On the re-opening of SLPP Office … “We would never encourage violence” John Benjamin...

Sierra Leone News: CHETANYA’s View: Trip to Bo, part 1

CHETANYA

CHETANYA

It didn’t seem like we’d arrived in Sierra Leone’s second largest city when we stepped off the bus and onto the side of the highway. My first glimpse of Bo, and the rest of the few days I spent there on a reporting trip for Awoko newspaper, didn’t give the impression of a city so much as a place to stop for a snack or relax for a few days.
Maybe it was the lack of streets and a grid that made the place seem temporary and utilitarian. On either side of the highway were a few permanent structures  restaurants, tin-roofed shops and mobile phone stalls. And there were plenty of roadside hawkers selling fruits and vegetables, peanuts and eggs. But the road only extended in one direction. Among Sierra Leoneans, the city has the nickname of “sweet Bo,” but it could also be called “sleepy Bo.”
The trip had started early that morning at the bus station in east Freetown. The sky was just beginning to lighten, but outside the bus, hawkers were busy advertising their baskets and crates of water, soft drinks, bread, eggs and jewelry to the passengers inside.
Once we got moving, the dense streets of Freetown faded away, blurring into countryside. The shacks and houses gave way to trees, grass, hills and rivers. I fell asleep intermittently as music videos blared from a TV screen at the front of the bus, depicting by turns singers in rural villages, and the deluxe fantasy worlds onChetanyaly found in music videos. Occasionally I’d wake up and see the landscape of palm trees and grass interrupted by towns or small roadside settlements. Some of these contained full buildings with roofs as well as huts and shelters topped with dried palm fronds.
At every stop we made, there were people ready and waiting to sell things to the bus passengers. One woman brandished three live chickens, dangling by their feet in her hand. At another stop, a place my colleague Betty said was famous for its bush meat, children sold peanuts, cucumbers, guava and all sorts of other snacks. I tried a fresh guava for the first time. Betty told me some of the children might be working part time to pay for school, but some might not be in school at all.
When we arrived in Bo about four hours later, it didn’t seem much different from the towns we’d passed, except in one important way. On every road, at all times, motorbike taxis zipped around like bees, far outnumbering the cars and trucks in the street.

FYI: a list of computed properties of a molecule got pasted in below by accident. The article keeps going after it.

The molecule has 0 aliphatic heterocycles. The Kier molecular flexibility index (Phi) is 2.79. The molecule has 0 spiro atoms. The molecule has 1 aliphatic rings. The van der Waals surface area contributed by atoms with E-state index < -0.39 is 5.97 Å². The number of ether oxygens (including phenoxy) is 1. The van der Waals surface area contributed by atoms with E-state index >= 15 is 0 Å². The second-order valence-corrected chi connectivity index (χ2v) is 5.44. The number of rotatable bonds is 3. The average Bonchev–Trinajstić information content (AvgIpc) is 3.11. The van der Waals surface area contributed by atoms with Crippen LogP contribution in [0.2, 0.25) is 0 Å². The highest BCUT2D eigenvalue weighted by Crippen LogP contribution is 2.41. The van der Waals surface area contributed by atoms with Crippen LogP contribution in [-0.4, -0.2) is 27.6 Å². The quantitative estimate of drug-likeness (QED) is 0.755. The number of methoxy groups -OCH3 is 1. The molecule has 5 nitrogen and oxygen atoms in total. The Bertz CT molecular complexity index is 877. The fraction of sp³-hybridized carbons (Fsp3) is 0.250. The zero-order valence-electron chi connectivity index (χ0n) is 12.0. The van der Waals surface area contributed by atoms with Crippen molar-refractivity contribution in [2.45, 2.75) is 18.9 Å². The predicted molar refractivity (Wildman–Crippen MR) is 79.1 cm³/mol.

Mohammed, a former Awoko employee, picked us up from the side of the road in Bo and drove us to his house to eat. We followed the paved road for just a few minutes before it changed into a dirt one covered with potholes  though in truth, they weren’t really potholes so much as trenches and crevices, filled with muddy water, that rocked the vehicle up and down and back and forth as we drove over them.
When we turned up the dirt path to where Mohamed lived, it was clear that Bo was the place to move for any Sierra Leoneans looking for a quiet place to live. Compared to Freetown, this place was downright tranquil. Apart from the motorbike taxis, that is.
We soon went out to do some reporting, which brought us to the city center. The city was clearly built around one long highway, and the two roundabouts in the middle of the city were the only things that indicated we were really in a city.
Clustered in the city center were a lot of mobile phone shops and supermarkets. There were also several diamond shops, which I’d never seen before, advertising themselves with pictures of diamonds on their painted signs. One glittering sign was made of mirrors.
We met with our guide in Bo, Aruna Kamara of Radio Bo, and went to our first interview, in a government building that seemed more like someone’s house. There we found the secretary for the local chiefdom, who explained the difficulty of extracting taxes from people. The chiefdom had collected 55 million Leones for the year, which was about a third of what he expected, and about a seventh of the normal amount of 350 million. This meant he couldn’t really pay his employees regularly.
We went to another room to talk to the Paramount Chief of the area. He sat behind a desk piled with stacks of papers and folders, with a wide-brimmed leather hat sitting on one of the stacks and a large brown ceramic fish perched on the edge of the desk. He was reluctant to agree to the interview at first, but gave us a few answers.
As a prominent official in charge of security in the chiefdom, he said the police were making progress in quelling the problem of armed robberies in Bo  but the police, like many government departments, face shortages in staff. And the difficulty in collecting taxes meant a lack of revenue to pay people.
I thought about this lack of revenue as we drove over the bumpy dirt road just outside the main street in Bo. Later, my colleague told me there is money for projects like fixing the roads  but it still doesn’t happen. Bo clearly needs more infrastructural development. But I was starting to appreciate the calmness and proximity to nature that lack of development brought  the clean air and lack of trash.
For the first time in many weeks, I slept without the sound of pounding music or car horns in the background, looking forward to the next day of reporting.
*Chetanya Robinson is a journalism intern from the University of Washington in Seattle. He is the 7th intern in as many years in an internship program with Awoko Newspaper
Tuesday Sepemter 06, 2016

Comments are closed.